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‘The optimal state is in the eye of the beholder’

Tom Nutley and Peter Cutler of global software provider Urban Sharing argue that an optimal state in micromobility does not currently exist due to conflicting priorities and a lack of industry-wide alignment

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When the supply of vehicles and docking bays is working in harmony with user demand, this could be called an optimal state. At least this is what Urban Sharing believes has become the industry standard.

However, the firm has found that in practice this concept varies from stakeholder to stakeholder.

“The optimal state is in the eye of the beholder,” Urban Sharing’s Chief Revenue Officer Tom Nutley tells Zag Daily.

“And therefore you get this conflict of interest between the riders, operators and municipalities. Everyone has their own agenda and 99% of the time they’re not aligned.”

Explaining this conflict, Urban Sharing’s Senior Project Manager Peter Cutler, adds: “Tech companies promote the idea that their algorithms can determine the perfect solution but there is no magic bullet that can determine what is optimal for each party as they all have different priorities.

“These platforms are only as good as the targets they are being measured against.”

Ideally a user locates a bike that is available when they need to hire one and then a dock is free when they have finished their ride.

However, municipalities generally want to see a certain level of availability of bikes and scooters at key landmarks such as train stations, and will stipulate the amount of each vehicle type that should be ready for hire at each point.

“Operators will then have a very different idea of what the optimal state looks like depending on their business model,” adds Nutley.

“Many derive revenue from every ride that is completed, while some public schemes are based on an operational fee or budget that is agreed after winning the tender. And then there is a middle ground which combines these two models.”

As a result, the municipalities and operators are failing to work together in most instances, doing a disservice to the riders in the process.

Disconnect between KPIs and user need

Cutler uses the example of a public transport network where infrequently used bus stops are not removed from the schedule, even though they are not serving the majority of the users. This, he says, is emblematic of the current KPIs being placed on operators.

“Micromobility operators might be forced to meet a KPI, leaving them unable to supply devices to the areas where the largest amount of demand from riders exist,” he explains.

“The users lose out because the operator is being held hostage by the KPIs that have been set that are not reflective of reality.”

Nutley explains that KPIs are often unrealistic given how the service works in practice, such as expecting a 95% availability rate when the system is very popular and therefore breakdowns are inevitable. Other KPIs they have experienced include expecting repairs to take no longer than 24 hours.

Meanwhile, these KPIs often come attached with punitive financial penalties that can be as much as several thousand pounds per percentage point of availability shortfall.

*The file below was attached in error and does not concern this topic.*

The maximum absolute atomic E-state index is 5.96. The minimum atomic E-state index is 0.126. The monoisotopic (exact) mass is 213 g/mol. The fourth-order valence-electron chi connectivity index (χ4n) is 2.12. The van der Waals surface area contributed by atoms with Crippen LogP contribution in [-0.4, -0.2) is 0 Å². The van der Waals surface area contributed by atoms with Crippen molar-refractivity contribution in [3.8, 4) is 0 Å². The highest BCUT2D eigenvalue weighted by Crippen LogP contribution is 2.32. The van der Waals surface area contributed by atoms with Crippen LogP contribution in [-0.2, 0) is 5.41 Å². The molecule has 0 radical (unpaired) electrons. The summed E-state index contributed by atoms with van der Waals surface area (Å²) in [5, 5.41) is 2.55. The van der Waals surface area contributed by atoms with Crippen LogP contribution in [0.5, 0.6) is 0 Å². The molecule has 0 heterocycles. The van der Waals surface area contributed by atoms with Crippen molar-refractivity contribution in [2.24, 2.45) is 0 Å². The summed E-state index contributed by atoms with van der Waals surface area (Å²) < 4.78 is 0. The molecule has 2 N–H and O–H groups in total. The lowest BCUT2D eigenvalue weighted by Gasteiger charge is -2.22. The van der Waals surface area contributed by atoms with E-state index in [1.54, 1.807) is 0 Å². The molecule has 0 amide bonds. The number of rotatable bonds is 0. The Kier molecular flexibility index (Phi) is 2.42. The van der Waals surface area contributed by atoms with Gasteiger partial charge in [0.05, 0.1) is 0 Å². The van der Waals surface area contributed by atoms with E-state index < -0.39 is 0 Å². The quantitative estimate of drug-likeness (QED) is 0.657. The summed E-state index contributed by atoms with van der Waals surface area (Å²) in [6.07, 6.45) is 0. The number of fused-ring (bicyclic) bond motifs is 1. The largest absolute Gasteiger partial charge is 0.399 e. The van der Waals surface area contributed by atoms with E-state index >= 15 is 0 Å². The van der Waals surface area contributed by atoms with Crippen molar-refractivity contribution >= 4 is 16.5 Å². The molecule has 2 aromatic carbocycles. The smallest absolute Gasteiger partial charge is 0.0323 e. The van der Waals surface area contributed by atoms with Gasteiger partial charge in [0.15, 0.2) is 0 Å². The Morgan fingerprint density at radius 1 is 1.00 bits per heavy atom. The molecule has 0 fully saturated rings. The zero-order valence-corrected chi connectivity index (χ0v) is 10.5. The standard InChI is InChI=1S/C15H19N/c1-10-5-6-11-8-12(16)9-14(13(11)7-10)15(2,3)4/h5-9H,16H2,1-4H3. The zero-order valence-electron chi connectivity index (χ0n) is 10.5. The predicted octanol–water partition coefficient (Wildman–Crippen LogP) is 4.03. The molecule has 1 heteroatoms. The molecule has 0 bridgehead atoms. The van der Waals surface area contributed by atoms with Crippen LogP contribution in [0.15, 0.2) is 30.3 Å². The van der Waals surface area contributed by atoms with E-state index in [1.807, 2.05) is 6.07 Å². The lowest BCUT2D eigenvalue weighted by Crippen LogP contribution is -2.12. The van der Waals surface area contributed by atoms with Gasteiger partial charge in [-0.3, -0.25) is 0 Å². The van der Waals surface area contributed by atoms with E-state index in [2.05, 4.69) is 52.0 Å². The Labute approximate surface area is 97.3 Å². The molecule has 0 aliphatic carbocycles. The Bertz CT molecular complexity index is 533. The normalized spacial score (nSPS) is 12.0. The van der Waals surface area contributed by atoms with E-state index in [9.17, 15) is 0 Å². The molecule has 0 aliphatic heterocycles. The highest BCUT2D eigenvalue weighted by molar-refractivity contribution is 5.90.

“There cannot be metrics in place that negatively impact user experience because then the design of the whole system is broken,” he says.

“Too often the municipalities use a copy and paste solution that is not workable.

“The usability of a micromobility system is more important than availability, meaning that rather than every station having available vehicles, the vehicles are situated where the demand exists.”

The effect this has is that operators spend time moving bikes and scooters to areas where they might not be needed or completing tasks to avoid fines rather than for the benefit of the system or user. This is particularly important as firms across the industry look to prove their profitability and remain loath to expand their operational teams.

Finding a solution

According to Fluctuo’s annual review, ridership of dockless bikes across Europe increased by 54% in 2023, while fleet size also increased by 50%. These figures show the growing demand for shared micromobility and its potential if the issues highlighted above can be ironed out.

With this in mind, Urban Sharing hopes to encourage municipalities to view their micromobility systems through a more holistic lens and provide wider availability that is purely focused on meeting the demands of users.

“The long-term solution is about building alignment so that when tenders are issued, the metrics that are put in place make sense,” says Nutley.

To better serve their residents, Nutley believes that municipalities need to host an open forum with the operators in order to determine what a good service looks like for each stakeholder before looking to create a greater sense of alignment.

“The only way to facilitate first and last mile travel and reduce dependency on single occupancy petrol cars is to maximise the availability of bikes, e-bikes and e-scooters,” he argues.

“But this requires everyone rowing in the same direction and putting their own agendas to one side. The operators point their finger at the municipalities and vice versa, but no one is willing to initiate a conversation so that they can get on the same page. This must change!”